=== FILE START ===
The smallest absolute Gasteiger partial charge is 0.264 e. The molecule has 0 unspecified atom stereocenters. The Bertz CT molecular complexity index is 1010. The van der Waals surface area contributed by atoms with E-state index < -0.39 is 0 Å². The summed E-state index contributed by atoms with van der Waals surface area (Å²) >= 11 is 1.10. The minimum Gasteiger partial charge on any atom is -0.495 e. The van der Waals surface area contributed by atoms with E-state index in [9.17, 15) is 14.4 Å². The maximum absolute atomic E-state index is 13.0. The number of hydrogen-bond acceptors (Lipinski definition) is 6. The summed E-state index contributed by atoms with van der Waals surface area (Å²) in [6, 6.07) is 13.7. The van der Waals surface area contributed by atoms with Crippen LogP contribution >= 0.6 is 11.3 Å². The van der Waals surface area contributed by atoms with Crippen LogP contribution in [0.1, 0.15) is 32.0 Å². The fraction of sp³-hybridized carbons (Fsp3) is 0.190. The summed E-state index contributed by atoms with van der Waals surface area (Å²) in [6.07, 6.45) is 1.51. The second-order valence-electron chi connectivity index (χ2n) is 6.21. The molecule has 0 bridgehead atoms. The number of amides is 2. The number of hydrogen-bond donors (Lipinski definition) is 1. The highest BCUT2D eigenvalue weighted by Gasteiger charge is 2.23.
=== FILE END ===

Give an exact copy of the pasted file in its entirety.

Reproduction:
The smallest absolute Gasteiger partial charge is 0.264 e. The molecule has 0 unspecified atom stereocenters. The Bertz CT molecular complexity index is 1010. The van der Waals surface area contributed by atoms with E-state index < -0.39 is 0 Å². The summed E-state index contributed by atoms with van der Waals surface area (Å²) >= 11 is 1.10. The minimum Gasteiger partial charge on any atom is -0.495 e. The van der Waals surface area contributed by atoms with E-state index in [9.17, 15) is 14.4 Å². The maximum absolute atomic E-state index is 13.0. The number of hydrogen-bond acceptors (Lipinski definition) is 6. The summed E-state index contributed by atoms with van der Waals surface area (Å²) in [6, 6.07) is 13.7. The van der Waals surface area contributed by atoms with Crippen LogP contribution >= 0.6 is 11.3 Å². The van der Waals surface area contributed by atoms with Crippen LogP contribution in [0.1, 0.15) is 32.0 Å². The fraction of sp³-hybridized carbons (Fsp3) is 0.190. The summed E-state index contributed by atoms with van der Waals surface area (Å²) in [6.07, 6.45) is 1.51. The second-order valence-electron chi connectivity index (χ2n) is 6.21. The molecule has 0 bridgehead atoms. The number of amides is 2. The number of hydrogen-bond donors (Lipinski definition) is 1. The highest BCUT2D eigenvalue weighted by Gasteiger charge is 2.23.